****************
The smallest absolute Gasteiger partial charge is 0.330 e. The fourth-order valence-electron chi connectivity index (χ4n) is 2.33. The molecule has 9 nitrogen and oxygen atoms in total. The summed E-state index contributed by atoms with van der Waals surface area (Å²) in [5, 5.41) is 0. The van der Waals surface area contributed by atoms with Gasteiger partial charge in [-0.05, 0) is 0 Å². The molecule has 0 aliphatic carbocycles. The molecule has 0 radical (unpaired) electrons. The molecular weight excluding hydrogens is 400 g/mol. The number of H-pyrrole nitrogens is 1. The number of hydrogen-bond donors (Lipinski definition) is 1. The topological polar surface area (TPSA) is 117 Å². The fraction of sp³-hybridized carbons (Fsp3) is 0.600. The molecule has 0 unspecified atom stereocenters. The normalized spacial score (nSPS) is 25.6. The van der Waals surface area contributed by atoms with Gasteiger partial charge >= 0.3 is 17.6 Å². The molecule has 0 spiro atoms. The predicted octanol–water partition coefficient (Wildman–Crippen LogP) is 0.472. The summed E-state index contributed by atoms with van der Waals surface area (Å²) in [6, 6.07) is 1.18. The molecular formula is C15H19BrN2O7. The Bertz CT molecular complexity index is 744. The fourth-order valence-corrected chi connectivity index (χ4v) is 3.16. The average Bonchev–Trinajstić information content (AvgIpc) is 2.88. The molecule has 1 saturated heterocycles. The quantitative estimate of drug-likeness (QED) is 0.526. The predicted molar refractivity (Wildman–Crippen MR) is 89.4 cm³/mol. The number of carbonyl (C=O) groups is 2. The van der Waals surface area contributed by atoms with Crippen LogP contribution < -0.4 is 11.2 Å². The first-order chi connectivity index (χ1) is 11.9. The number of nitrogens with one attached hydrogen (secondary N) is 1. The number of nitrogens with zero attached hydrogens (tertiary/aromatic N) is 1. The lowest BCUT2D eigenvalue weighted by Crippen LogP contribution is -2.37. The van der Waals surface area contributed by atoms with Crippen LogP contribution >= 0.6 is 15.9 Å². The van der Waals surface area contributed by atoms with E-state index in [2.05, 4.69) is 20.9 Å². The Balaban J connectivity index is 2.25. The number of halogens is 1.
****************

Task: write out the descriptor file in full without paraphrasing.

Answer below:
The smallest absolute Gasteiger partial charge is 0.330 e. The fourth-order valence-electron chi connectivity index (χ4n) is 2.33. The molecule has 9 nitrogen and oxygen atoms in total. The summed E-state index contributed by atoms with van der Waals surface area (Å²) in [5, 5.41) is 0. The van der Waals surface area contributed by atoms with Gasteiger partial charge in [-0.05, 0) is 0 Å². The molecule has 0 aliphatic carbocycles. The molecule has 0 radical (unpaired) electrons. The molecular weight excluding hydrogens is 400 g/mol. The number of H-pyrrole nitrogens is 1. The number of hydrogen-bond donors (Lipinski definition) is 1. The topological polar surface area (TPSA) is 117 Å². The fraction of sp³-hybridized carbons (Fsp3) is 0.600. The molecule has 0 unspecified atom stereocenters. The normalized spacial score (nSPS) is 25.6. The van der Waals surface area contributed by atoms with Gasteiger partial charge >= 0.3 is 17.6 Å². The molecule has 0 spiro atoms. The predicted octanol–water partition coefficient (Wildman–Crippen LogP) is 0.472. The summed E-state index contributed by atoms with van der Waals surface area (Å²) in [6, 6.07) is 1.18. The molecular formula is C15H19BrN2O7. The Bertz CT molecular complexity index is 744. The fourth-order valence-corrected chi connectivity index (χ4v) is 3.16. The average Bonchev–Trinajstić information content (AvgIpc) is 2.88. The molecule has 1 saturated heterocycles. The quantitative estimate of drug-likeness (QED) is 0.526. The predicted molar refractivity (Wildman–Crippen MR) is 89.4 cm³/mol. The number of carbonyl (C=O) groups is 2. The van der Waals surface area contributed by atoms with Crippen LogP contribution < -0.4 is 11.2 Å². The first-order chi connectivity index (χ1) is 11.9. The number of nitrogens with one attached hydrogen (secondary N) is 1. The number of nitrogens with zero attached hydrogens (tertiary/aromatic N) is 1. The lowest BCUT2D eigenvalue weighted by Crippen LogP contribution is -2.37. The van der Waals surface area contributed by atoms with Crippen LogP contribution >= 0.6 is 15.9 Å². The van der Waals surface area contributed by atoms with E-state index in [2.05, 4.69) is 20.9 Å². The Balaban J connectivity index is 2.25. The number of halogens is 1.